React + GraphQL: defining undefined data in Unit Tests

You are a frontend developer (or maybe a full-stack developer doing some frontend now), and you were tasked to build just another React component that makes use of the shiny new GraphQL call – say, present details of the last credit card transaction to the end user.

Sure thing, you say, why not? The pattern is well-known and there are plenty of examples in the codebase to copy-paste from. Apollo Client provides you with it’s useful useQuery() hook, GraphQL query is conveniently generated for you by some home-grown or third-party tool and is ready to use. So you quickly end up with something like this:

function LastTransaction() {
  const { loading, data, error } = useQuery(gql(getLastTransaction));
  return (
    <>
      { loading && <Loader /> }
      { error && <Error /> }
      { data && <span>Last charge: {data.getLastTransaction.amount}</span> }
    </>
  );
}

You embed your new component in the app and it shows the transaction amount. So far, so good. Time to move on to the unit tests. Again, the pattern is known and no surprises expected. You have MockedProvider from Apollo Client, and you are well-aware that even the mocked client will take you through the loading stage of the component lifecycle – just need to waait a bit for the data to be rendered. Here it goes:

it('should fetch and display the last transaction', async () => {
  const mocks = [{
    request: { query: gql(getLastTransaction) },
    result: {
      data: {
        getLastTransaction: { 
          amount: '$42'
        }
      }
    }
  }];
  const wrapper = mount(
    <MockedProvider mocks={mocks} addTypename={false}>
      <LastTransaction />
    </MockedProvider>
  );
  expect(wrapper.find('Loader').length).toBe(1);
  await wait(0);
  expect(wrapper.find('Loader').length).toBe(0);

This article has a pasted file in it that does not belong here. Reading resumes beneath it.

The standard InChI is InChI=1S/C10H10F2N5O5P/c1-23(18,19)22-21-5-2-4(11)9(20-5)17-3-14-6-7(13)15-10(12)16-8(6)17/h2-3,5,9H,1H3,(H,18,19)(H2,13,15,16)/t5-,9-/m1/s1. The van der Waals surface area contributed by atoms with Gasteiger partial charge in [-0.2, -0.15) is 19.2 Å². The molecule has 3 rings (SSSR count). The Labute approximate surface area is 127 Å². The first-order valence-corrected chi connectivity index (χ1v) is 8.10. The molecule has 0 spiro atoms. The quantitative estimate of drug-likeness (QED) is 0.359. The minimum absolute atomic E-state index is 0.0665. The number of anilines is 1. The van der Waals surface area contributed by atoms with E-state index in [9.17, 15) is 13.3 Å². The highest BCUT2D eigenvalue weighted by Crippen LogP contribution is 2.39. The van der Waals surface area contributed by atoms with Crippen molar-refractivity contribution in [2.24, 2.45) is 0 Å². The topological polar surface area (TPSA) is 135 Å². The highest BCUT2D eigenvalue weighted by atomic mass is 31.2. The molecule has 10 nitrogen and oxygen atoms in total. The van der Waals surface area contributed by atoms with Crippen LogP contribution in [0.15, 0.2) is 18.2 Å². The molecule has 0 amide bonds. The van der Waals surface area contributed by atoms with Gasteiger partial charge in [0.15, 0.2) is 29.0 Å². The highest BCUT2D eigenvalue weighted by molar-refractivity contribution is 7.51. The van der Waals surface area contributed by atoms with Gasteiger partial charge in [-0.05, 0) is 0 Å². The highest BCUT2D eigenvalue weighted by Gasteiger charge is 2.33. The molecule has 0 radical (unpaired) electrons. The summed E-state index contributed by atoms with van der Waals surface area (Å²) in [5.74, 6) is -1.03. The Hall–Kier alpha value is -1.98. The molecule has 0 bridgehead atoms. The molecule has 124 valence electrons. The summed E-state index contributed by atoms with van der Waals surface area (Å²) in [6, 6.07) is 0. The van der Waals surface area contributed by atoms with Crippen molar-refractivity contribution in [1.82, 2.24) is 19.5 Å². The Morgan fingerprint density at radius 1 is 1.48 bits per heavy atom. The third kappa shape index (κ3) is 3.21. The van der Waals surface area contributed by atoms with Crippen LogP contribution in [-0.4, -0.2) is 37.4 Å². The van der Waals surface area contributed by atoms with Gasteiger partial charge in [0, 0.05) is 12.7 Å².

expect(wrapper.find('span').at(0).text()).toContain('$42');
});

Here it gets more bumpy. Suddenly your test fails, with no data shown on the page.

Maybe your request is wrong, and it isn’t matched? You convert result to a function and expect it to be called. It does, so the request is matched, and the Loader is gone too. Time to switch to real debugging mode – and discover that the data is undefined in the main component! How come? All other similar tests are passing, and quick googling reveals nothing interesting or relevant…

It appears that the caveat is in the generated GraphQL query statement, which “conveniently” contains all the fields available on the getLastTransaction query. This includes fields that your new component is not using – and thus you did not bother to define in your mock data. However, Apollo Client still does it’s job to make sure that the data you get back matches your request. Note that this including null values for the nullable fields – that’s what you had supposedly requested, so Apollo Client is obliged to provide them back.

In our case, getLastTransaction query included merchant field, and once you add it to the mock the test works like a charm:

    result: {
      data: {
        getLastTransaction: { 
          merchant: 'Amazon',
          amount: '$42'
        }
      }

Another potential caveat in the generated queries lays in the future schema changes. Some day more fields may be added to the schema of the query you are using – for example, your backend people will realize that it makes sense to add a timestamp of the last transaction. The generated queries will be updated, and your unit tests will start failing again – this time with no frontend changes at all.

Leave a Reply

Your email address will not be published. Required fields are marked *